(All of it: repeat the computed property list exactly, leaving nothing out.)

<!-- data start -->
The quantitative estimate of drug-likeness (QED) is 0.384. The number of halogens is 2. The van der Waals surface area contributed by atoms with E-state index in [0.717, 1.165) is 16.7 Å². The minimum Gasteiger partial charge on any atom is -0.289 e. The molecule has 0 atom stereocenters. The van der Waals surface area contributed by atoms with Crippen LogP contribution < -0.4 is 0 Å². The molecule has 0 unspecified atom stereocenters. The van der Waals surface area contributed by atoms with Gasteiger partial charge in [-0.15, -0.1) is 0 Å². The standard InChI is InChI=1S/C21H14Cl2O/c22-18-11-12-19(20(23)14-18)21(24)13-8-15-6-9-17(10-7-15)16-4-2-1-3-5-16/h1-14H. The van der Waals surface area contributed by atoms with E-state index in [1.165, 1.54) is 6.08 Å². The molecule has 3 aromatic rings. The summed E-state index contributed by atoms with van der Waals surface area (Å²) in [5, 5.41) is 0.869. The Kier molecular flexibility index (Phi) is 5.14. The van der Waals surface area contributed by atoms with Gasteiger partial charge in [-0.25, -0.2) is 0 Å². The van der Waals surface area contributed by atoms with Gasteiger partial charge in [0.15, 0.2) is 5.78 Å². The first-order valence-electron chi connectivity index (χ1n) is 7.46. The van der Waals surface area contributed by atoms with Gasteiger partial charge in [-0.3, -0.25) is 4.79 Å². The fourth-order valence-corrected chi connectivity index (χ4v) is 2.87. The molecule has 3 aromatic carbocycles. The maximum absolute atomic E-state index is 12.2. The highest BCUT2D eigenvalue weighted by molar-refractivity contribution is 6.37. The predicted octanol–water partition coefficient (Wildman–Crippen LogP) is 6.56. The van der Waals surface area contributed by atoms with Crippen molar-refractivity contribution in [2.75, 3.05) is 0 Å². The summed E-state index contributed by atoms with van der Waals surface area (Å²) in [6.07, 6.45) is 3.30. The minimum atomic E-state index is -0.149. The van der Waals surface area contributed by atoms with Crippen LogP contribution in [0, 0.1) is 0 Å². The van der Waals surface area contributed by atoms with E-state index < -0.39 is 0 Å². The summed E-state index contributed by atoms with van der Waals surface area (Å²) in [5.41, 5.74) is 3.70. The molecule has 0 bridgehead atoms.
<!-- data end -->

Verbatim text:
The quantitative estimate of drug-likeness (QED) is 0.384. The number of halogens is 2. The van der Waals surface area contributed by atoms with E-state index in [0.717, 1.165) is 16.7 Å². The minimum Gasteiger partial charge on any atom is -0.289 e. The molecule has 0 atom stereocenters. The van der Waals surface area contributed by atoms with Crippen LogP contribution < -0.4 is 0 Å². The molecule has 0 unspecified atom stereocenters. The van der Waals surface area contributed by atoms with Gasteiger partial charge in [-0.15, -0.1) is 0 Å². The standard InChI is InChI=1S/C21H14Cl2O/c22-18-11-12-19(20(23)14-18)21(24)13-8-15-6-9-17(10-7-15)16-4-2-1-3-5-16/h1-14H. The van der Waals surface area contributed by atoms with E-state index in [1.165, 1.54) is 6.08 Å². The molecule has 3 aromatic rings. The summed E-state index contributed by atoms with van der Waals surface area (Å²) in [5, 5.41) is 0.869. The Kier molecular flexibility index (Phi) is 5.14. The van der Waals surface area contributed by atoms with Gasteiger partial charge in [-0.25, -0.2) is 0 Å². The van der Waals surface area contributed by atoms with Gasteiger partial charge in [0.15, 0.2) is 5.78 Å². The first-order valence-electron chi connectivity index (χ1n) is 7.46. The van der Waals surface area contributed by atoms with Gasteiger partial charge in [-0.3, -0.25) is 4.79 Å². The fourth-order valence-corrected chi connectivity index (χ4v) is 2.87. The molecule has 3 aromatic carbocycles. The maximum absolute atomic E-state index is 12.2. The highest BCUT2D eigenvalue weighted by molar-refractivity contribution is 6.37. The predicted octanol–water partition coefficient (Wildman–Crippen LogP) is 6.56. The van der Waals surface area contributed by atoms with Crippen molar-refractivity contribution in [2.75, 3.05) is 0 Å². The summed E-state index contributed by atoms with van der Waals surface area (Å²) in [6.07, 6.45) is 3.30. The minimum atomic E-state index is -0.149. The van der Waals surface area contributed by atoms with Crippen LogP contribution in [0, 0.1) is 0 Å². The van der Waals surface area contributed by atoms with E-state index < -0.39 is 0 Å². The summed E-state index contributed by atoms with van der Waals surface area (Å²) in [5.41, 5.74) is 3.70. The molecule has 0 bridgehead atoms.